Sunday, September 2, 2012

V3.35 - Let’s talk Bench Grinders

Ok, after a few detours, let’s get back to our ‘roots’ – which is not to say that I will not ever bust off on some more ‘passing thoughts’, shoot no. It’s just that there are a lot of folks who write about current events every day, but not so many that help folks with tools. I kind of like my slice of the pie. Anyway, keep reading… you never really know what might show up in here.

I would wager that most anyone who has a shop, or works in one, would be among the first to tell you that one of the most necessary tools in their shop would be their bench grinder. This may not apply for some specific woodshops, but since Toolsmartz is about ALL shops, we can cover it.

Bench grinders come in many different sizes and the major defining factor about them is the wheel diameter. Most people would not say, ‘yea, I have a ½ horsepower bench grinder’. No, they will be saying, ‘yea, I have an 8” bench grinder’. Even the bench grinder manufacturers set up their advertising literature in this fashion. The grinder’s horsepower and speed are somewhat of a secondary matter, after the wheel diameter, but don’t mis-understand, the horsepower and speed are critical factors when selecting the correct bench grinder, but what is usually seen is that as the wheel diameter gets larger, so does the horsepower. This allows the bench grinder to tackle harder jobs. The deal is, when you have a large item to grind on, you really need a decent sized bench grinder. My personal philosophy is that if you have a large (meaning 10” wheels) bench grinder and need to do a small job, it can handle it. On the other hand if you have a small (meaning 4” or 6” wheels) bench grinder and need to do a big job, you can’t…or if you try to, you may burn up your small grinder. So yes, when considering what bench grinder to choose, size does matter.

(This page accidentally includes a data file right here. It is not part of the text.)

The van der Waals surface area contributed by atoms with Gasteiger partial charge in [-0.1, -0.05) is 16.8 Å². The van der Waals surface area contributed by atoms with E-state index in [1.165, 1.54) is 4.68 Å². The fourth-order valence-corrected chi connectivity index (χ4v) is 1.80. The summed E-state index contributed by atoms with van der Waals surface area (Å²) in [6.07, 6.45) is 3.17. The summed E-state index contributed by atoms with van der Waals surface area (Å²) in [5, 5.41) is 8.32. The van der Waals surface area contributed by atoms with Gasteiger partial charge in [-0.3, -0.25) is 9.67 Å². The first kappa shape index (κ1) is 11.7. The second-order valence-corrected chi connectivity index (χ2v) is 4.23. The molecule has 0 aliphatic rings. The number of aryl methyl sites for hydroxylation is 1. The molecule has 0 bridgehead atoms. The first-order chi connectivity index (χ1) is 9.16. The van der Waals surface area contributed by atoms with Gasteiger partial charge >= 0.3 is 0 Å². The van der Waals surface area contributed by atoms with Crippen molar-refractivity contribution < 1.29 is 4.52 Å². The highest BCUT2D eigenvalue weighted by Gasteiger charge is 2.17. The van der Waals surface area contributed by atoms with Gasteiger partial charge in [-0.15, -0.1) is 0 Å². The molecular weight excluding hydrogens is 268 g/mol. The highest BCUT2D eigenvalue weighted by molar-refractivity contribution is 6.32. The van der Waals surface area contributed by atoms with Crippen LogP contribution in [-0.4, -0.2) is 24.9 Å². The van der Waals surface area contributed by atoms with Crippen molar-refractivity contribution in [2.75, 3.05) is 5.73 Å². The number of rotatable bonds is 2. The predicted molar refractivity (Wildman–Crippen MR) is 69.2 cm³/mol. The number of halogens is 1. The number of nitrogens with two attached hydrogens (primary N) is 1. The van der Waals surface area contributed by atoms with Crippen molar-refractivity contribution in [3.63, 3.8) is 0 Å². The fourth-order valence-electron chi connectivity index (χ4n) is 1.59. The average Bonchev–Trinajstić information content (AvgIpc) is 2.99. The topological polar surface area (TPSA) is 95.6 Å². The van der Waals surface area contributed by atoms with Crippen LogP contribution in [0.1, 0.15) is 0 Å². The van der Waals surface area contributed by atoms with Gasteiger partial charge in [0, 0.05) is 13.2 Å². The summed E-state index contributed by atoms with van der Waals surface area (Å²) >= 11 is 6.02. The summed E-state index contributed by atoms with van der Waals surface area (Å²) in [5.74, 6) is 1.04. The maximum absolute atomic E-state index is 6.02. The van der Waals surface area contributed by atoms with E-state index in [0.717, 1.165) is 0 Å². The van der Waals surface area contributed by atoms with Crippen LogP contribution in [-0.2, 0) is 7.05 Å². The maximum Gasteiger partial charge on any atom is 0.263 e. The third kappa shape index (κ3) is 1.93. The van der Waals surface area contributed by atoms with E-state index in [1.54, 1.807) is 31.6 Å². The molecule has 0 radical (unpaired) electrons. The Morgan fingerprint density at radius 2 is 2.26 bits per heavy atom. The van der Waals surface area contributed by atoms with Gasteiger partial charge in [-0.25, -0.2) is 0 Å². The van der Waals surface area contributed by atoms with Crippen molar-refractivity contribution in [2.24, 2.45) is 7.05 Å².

Another factor to consider is the bench grinder’s speed. This is also known as the RPM of the grinder. For most grinding operations, I prefer a speed of 1725RPM. Many grinders only come in a speed of 3450RPM, which is fine for many operations, but again, if you have a 1725RPM speed, you can pretty much always do whatever it is that you need to do. If you only have a 3450RPM grinder, I can promise you that you will overheat some items real fast. As I suppose you have gathered, my personal favorite bench grinder is my 10”, 1725RPM unit. It has no problem grinding small parts and it can handle all of my lawnmower blades without overheating them and burning them up.

Next week, we’ll continue this Bench Grinder discussion and get into some of the typical problems that you might encounter and recommendations for solving them.

Send your questions or comments to: and we’ll see what we can do to help you.

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